Why are we involved here as a school community? Why do we publicly display our concern for the protection of our environment? Why do we say no to illegal fishing and mining here in Antique? Pope Francis sees the need of engaging people on the issue of environmental protection while they are still young – at home, in school, in the seminary or houses of formation. Environmental education does not only mean feeding students with so much information about the serious damages that irresponsible human activities have on our climate and environment. It also means engaging themselves in activities that may actually teach them to care for the environment in ways which may seem so simple at first but may eventually have the so-called butterfly effect on the larger world. A simple act of reusing or recycling paper inside the campus may eventually change the ‘throwaway culture’ of the present generation when practice becomes more and more popular to other people. The need to protect the environment and the need to ACT (A for awareness; C for care and concern; and T for teamwork) now is everybody’s business. We just cannot sit and watch environmental plunderers ravage our natural resources with little or no regard at all for the home that we have borrowed from the future generations, and which we still have to return. We cannot allow short-sighted developers to intensively use natural resources for quick and easy profit and even for the so-called development without setting any limit at all to their present needs.

In making a strong stand, however, e.g. “SAC – St. Anthony’s College is Against Coal” or “We say no to mining because in mining there is no tomorrow or in mining we say no to morrow”, we need to have the three L’s: LAWAS (body/presence) LIMOG (voice/convictions/principles) and LIUG (neck/ courage/commitment) if we want our acts to have concrete results. The simple steps we take at home or in school to protect our environment do not and cannot effectively impact immediately and effectively the present condition of our common home which has been desperately crying out for help. But if we generously pool our many different resources and pull ourselves together we may be able to effectively address the present crisis. I would like to end with a positive note as I directly quote Pope Francis: “Hope would have us recognize that there is always a way out, that we can redirect our steps, that we can always do something to solve our problems.”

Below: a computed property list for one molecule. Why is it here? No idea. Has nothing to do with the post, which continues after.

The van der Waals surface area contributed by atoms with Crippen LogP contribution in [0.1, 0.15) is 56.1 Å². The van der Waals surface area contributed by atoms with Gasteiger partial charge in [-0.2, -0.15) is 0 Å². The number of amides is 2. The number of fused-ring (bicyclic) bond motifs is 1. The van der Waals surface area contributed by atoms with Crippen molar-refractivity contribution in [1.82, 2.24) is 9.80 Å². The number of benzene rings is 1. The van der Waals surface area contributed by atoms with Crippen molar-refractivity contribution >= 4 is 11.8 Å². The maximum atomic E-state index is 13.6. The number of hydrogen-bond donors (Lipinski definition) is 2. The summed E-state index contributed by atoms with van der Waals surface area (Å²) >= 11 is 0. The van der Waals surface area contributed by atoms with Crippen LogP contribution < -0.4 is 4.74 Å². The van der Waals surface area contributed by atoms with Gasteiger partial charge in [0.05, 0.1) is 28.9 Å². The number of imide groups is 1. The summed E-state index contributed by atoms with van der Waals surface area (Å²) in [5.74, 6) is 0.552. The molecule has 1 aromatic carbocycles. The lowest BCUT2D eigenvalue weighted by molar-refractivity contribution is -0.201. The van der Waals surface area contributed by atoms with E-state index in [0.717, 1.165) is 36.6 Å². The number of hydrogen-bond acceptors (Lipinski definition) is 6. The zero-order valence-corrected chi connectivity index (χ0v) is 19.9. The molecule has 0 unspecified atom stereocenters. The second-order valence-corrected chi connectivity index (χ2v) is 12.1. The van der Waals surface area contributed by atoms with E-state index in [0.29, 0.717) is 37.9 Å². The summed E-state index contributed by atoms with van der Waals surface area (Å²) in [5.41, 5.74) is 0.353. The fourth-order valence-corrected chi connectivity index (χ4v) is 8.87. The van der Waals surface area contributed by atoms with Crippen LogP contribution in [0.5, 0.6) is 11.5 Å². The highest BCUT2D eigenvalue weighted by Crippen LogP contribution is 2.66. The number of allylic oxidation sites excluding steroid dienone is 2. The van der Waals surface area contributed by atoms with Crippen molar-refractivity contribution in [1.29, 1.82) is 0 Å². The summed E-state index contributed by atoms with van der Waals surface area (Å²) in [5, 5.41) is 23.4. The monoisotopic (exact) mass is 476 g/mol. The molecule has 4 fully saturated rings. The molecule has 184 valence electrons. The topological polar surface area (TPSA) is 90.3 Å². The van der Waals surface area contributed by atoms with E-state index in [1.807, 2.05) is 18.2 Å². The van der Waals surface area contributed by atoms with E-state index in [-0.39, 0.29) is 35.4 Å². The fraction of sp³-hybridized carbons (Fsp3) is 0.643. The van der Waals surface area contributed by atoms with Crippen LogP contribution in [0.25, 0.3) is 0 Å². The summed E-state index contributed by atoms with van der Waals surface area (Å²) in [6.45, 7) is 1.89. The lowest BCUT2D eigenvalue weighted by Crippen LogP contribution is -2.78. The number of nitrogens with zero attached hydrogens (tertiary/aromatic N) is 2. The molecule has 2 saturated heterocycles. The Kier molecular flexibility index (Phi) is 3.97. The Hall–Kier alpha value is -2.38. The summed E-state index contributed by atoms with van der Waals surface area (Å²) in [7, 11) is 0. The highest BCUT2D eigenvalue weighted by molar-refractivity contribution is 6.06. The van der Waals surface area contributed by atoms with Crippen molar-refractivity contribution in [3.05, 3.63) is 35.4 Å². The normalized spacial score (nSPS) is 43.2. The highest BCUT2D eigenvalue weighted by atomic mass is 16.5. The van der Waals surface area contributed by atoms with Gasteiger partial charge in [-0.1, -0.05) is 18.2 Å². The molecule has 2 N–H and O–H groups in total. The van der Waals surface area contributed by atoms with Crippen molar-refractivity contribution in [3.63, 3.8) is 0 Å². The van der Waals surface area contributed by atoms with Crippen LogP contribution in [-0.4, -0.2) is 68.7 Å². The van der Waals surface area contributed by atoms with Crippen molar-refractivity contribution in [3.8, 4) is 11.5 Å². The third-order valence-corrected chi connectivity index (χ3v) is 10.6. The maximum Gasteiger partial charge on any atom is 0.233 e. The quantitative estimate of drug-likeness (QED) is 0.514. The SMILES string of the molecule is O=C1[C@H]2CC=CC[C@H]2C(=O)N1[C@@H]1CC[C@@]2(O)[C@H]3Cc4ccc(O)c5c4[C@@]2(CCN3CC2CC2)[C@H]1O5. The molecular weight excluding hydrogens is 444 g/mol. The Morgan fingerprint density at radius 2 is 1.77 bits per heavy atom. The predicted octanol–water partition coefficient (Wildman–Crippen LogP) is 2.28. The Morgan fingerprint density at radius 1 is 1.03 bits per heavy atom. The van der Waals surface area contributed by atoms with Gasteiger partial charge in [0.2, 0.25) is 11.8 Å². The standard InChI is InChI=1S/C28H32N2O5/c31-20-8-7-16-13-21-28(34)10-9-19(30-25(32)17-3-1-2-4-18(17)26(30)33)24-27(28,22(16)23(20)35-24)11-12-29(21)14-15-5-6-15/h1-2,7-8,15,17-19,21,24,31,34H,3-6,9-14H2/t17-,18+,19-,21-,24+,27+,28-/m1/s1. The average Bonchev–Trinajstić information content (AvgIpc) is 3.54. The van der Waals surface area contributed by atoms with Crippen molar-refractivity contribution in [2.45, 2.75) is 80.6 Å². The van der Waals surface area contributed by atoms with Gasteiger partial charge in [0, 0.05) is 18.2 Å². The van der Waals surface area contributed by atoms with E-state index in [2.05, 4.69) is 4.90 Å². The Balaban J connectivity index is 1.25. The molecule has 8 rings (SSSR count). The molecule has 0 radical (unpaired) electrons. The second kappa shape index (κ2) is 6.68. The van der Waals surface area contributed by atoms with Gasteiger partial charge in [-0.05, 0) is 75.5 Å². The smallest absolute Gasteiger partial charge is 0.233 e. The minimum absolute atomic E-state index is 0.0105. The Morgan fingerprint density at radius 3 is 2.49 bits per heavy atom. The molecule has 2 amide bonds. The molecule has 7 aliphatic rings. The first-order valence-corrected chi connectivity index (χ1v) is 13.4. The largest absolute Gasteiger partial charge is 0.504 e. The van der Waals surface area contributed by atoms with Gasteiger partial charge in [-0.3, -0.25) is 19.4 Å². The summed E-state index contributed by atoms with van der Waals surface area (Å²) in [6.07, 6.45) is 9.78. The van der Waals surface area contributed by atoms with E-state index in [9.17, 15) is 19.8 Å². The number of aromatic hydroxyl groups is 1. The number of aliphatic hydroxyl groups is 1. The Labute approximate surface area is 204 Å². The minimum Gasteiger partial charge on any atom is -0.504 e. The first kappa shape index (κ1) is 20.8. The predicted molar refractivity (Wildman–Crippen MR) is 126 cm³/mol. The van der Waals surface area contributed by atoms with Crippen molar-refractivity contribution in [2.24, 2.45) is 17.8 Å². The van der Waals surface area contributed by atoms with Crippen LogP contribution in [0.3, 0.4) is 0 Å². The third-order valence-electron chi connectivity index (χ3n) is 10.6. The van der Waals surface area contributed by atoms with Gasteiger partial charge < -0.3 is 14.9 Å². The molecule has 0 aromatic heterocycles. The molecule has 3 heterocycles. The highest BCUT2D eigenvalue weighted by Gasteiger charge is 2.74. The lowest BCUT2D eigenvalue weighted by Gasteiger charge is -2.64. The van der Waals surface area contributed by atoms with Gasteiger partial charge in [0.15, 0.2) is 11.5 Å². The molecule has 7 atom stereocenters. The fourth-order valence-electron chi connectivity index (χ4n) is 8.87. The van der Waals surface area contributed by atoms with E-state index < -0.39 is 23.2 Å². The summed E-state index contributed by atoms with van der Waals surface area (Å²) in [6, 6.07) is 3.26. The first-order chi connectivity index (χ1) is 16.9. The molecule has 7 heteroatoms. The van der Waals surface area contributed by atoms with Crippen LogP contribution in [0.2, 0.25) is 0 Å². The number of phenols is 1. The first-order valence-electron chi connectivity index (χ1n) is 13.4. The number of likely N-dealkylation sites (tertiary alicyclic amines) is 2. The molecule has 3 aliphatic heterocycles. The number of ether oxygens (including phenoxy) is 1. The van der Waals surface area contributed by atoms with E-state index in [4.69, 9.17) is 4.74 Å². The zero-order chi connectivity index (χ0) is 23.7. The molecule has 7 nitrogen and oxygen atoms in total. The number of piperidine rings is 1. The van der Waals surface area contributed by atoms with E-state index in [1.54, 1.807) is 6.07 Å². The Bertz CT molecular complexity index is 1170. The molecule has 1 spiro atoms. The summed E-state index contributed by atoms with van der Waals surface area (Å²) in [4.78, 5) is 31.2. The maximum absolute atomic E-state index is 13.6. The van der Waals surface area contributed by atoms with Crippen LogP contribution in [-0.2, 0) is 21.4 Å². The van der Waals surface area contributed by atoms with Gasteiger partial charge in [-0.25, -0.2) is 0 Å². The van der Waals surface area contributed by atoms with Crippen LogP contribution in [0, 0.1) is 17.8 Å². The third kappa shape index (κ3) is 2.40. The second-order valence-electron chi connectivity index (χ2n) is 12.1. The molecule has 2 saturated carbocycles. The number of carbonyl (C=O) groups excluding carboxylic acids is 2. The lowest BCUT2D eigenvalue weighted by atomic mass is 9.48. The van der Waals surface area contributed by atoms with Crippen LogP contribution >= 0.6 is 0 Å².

no to mining

“No to mining!” — Anthonians

Lawas, limug, liug. On 4 August 2015, nearly 4,000 Anthonian students and personnel, members of the Antique Diocesan Social Action Center, and Radio Stations DYKA and Spirit FM marched around San Jose de Buenavista town proper to protest coal mining, illegal fishing and other environmentally unsound practices.

Choosing to revert to the institutional core value of community service, Anthonians themed their College Foundation Day celebration, “Ako. Anthonian. Bantay-Kalikasan.” (I. Anthonian. Earth Guardian.) Tackling the issue of coal mining that for the last few years have generally been confined to internet and newspaper circulation, Anthonians, carrying anti-coal mining and pro-environment placards marched around town and held an advocacy rally at the EBJ Freedom Park just across the offices of the Sangguniang Panlalawigan, the Provincial Governor, and the Congressman of the Lone District of Antique.

Responding to speakers with shouts of “No to mining!” and “In mining there is no tomorrow!” the Anthonian community once more made a strong stand on issues affecting Antique.

Citing that St. Anthony’s College was founded 57 years ago as a response to the need of the community, Rev. Fr. Edione R. Febrero, College President, said that it should not be different now. Referring to Revelations 3:6 of the Bible he extolled Anthonians not to be lukewarm on socio-environmental issues and to bravely stand against coal mining for the sake of the future generations. Anthonians must put a serious stake: “lawas, limug, liug.”

Translating the slogan to “body, voice, neck,” and referring to passages in the Laudato Si, Fr. Febrero said that if the advocacy for the environment were to be successful, Anthonians must put in their physical efforts, must not be afraid to speak up, and must be willing to sacrifice. Fr. Febrero cited the direct effects of coal mining in Antique to global warming, and argued that while some government officials cite that Semirara is a small thing, it could not be as small if its effects were big enough to prevent closure actions. He called for the closure of the coal mines and the prevention of any other mining in Antique. He said that the government must seriously study more environmentally sound alternative sources of energy for the country. He cited that the Malampaya Funds must be used for this purpose.